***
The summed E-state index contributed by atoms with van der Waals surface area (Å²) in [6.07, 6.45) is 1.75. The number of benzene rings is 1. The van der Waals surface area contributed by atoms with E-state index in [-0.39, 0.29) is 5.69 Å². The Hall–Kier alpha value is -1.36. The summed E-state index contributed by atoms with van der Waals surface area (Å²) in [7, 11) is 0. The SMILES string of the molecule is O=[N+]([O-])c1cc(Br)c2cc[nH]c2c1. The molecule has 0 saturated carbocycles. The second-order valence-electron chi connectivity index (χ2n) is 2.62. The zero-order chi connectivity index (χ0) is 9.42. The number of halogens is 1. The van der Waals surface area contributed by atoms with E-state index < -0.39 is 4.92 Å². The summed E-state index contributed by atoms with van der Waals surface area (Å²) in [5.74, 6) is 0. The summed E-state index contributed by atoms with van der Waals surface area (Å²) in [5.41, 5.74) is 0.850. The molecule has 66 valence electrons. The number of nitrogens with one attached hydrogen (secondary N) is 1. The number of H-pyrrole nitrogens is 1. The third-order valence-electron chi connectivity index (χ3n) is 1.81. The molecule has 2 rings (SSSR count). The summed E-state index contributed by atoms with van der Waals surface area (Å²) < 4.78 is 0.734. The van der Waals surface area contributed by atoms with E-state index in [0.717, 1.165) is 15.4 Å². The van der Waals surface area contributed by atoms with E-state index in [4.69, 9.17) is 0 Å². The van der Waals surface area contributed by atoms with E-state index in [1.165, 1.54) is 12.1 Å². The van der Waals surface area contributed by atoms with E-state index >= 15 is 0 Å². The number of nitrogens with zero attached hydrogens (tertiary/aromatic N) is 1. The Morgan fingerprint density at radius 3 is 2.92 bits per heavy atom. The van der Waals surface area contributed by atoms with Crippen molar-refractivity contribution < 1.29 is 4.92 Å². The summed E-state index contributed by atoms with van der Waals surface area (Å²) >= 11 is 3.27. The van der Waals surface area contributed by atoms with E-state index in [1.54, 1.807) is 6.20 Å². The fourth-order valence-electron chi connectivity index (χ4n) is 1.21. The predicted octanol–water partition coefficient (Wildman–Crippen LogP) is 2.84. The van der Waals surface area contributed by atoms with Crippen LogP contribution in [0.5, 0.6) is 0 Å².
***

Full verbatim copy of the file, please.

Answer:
The summed E-state index contributed by atoms with van der Waals surface area (Å²) in [6.07, 6.45) is 1.75. The number of benzene rings is 1. The van der Waals surface area contributed by atoms with E-state index in [-0.39, 0.29) is 5.69 Å². The Hall–Kier alpha value is -1.36. The summed E-state index contributed by atoms with van der Waals surface area (Å²) in [7, 11) is 0. The SMILES string of the molecule is O=[N+]([O-])c1cc(Br)c2cc[nH]c2c1. The molecule has 0 saturated carbocycles. The second-order valence-electron chi connectivity index (χ2n) is 2.62. The zero-order chi connectivity index (χ0) is 9.42. The number of halogens is 1. The van der Waals surface area contributed by atoms with E-state index < -0.39 is 4.92 Å². The summed E-state index contributed by atoms with van der Waals surface area (Å²) in [5.74, 6) is 0. The summed E-state index contributed by atoms with van der Waals surface area (Å²) in [5.41, 5.74) is 0.850. The molecule has 66 valence electrons. The number of nitrogens with one attached hydrogen (secondary N) is 1. The number of H-pyrrole nitrogens is 1. The third-order valence-electron chi connectivity index (χ3n) is 1.81. The molecule has 2 rings (SSSR count). The summed E-state index contributed by atoms with van der Waals surface area (Å²) < 4.78 is 0.734. The van der Waals surface area contributed by atoms with E-state index in [0.717, 1.165) is 15.4 Å². The van der Waals surface area contributed by atoms with E-state index in [4.69, 9.17) is 0 Å². The van der Waals surface area contributed by atoms with E-state index in [1.165, 1.54) is 12.1 Å². The van der Waals surface area contributed by atoms with E-state index >= 15 is 0 Å². The number of nitrogens with zero attached hydrogens (tertiary/aromatic N) is 1. The Morgan fingerprint density at radius 3 is 2.92 bits per heavy atom. The van der Waals surface area contributed by atoms with Crippen molar-refractivity contribution < 1.29 is 4.92 Å². The summed E-state index contributed by atoms with van der Waals surface area (Å²) >= 11 is 3.27. The van der Waals surface area contributed by atoms with E-state index in [1.54, 1.807) is 6.20 Å². The fourth-order valence-electron chi connectivity index (χ4n) is 1.21. The predicted octanol–water partition coefficient (Wildman–Crippen LogP) is 2.84. The van der Waals surface area contributed by atoms with Crippen LogP contribution in [0.5, 0.6) is 0 Å².